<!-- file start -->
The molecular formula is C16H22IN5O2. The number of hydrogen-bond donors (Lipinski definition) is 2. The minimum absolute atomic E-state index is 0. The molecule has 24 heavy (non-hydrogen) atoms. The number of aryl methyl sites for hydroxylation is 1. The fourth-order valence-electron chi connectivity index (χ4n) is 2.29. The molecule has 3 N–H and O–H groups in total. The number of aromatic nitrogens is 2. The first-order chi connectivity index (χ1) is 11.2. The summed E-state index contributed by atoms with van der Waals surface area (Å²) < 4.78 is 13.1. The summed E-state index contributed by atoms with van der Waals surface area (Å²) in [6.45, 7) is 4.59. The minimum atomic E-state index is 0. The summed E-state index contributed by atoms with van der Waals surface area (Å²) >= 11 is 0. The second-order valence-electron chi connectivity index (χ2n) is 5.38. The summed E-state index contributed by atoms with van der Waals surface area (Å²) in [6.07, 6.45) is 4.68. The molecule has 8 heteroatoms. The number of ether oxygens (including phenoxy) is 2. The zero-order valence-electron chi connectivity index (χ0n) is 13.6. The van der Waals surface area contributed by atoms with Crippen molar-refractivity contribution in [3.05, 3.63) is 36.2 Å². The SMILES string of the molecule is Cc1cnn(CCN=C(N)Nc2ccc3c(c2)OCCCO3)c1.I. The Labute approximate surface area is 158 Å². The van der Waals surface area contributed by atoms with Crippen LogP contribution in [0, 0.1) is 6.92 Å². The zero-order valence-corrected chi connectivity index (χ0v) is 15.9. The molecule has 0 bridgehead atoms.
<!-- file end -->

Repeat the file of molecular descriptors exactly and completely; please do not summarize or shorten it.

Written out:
The molecular formula is C16H22IN5O2. The number of hydrogen-bond donors (Lipinski definition) is 2. The minimum absolute atomic E-state index is 0. The molecule has 24 heavy (non-hydrogen) atoms. The number of aryl methyl sites for hydroxylation is 1. The fourth-order valence-electron chi connectivity index (χ4n) is 2.29. The molecule has 3 N–H and O–H groups in total. The number of aromatic nitrogens is 2. The first-order chi connectivity index (χ1) is 11.2. The summed E-state index contributed by atoms with van der Waals surface area (Å²) < 4.78 is 13.1. The summed E-state index contributed by atoms with van der Waals surface area (Å²) in [6.45, 7) is 4.59. The minimum atomic E-state index is 0. The summed E-state index contributed by atoms with van der Waals surface area (Å²) >= 11 is 0. The second-order valence-electron chi connectivity index (χ2n) is 5.38. The summed E-state index contributed by atoms with van der Waals surface area (Å²) in [6.07, 6.45) is 4.68. The molecule has 8 heteroatoms. The number of ether oxygens (including phenoxy) is 2. The zero-order valence-electron chi connectivity index (χ0n) is 13.6. The van der Waals surface area contributed by atoms with Crippen molar-refractivity contribution in [3.05, 3.63) is 36.2 Å². The SMILES string of the molecule is Cc1cnn(CCN=C(N)Nc2ccc3c(c2)OCCCO3)c1.I. The Labute approximate surface area is 158 Å². The van der Waals surface area contributed by atoms with Crippen LogP contribution in [0, 0.1) is 6.92 Å². The zero-order valence-corrected chi connectivity index (χ0v) is 15.9. The molecule has 0 bridgehead atoms.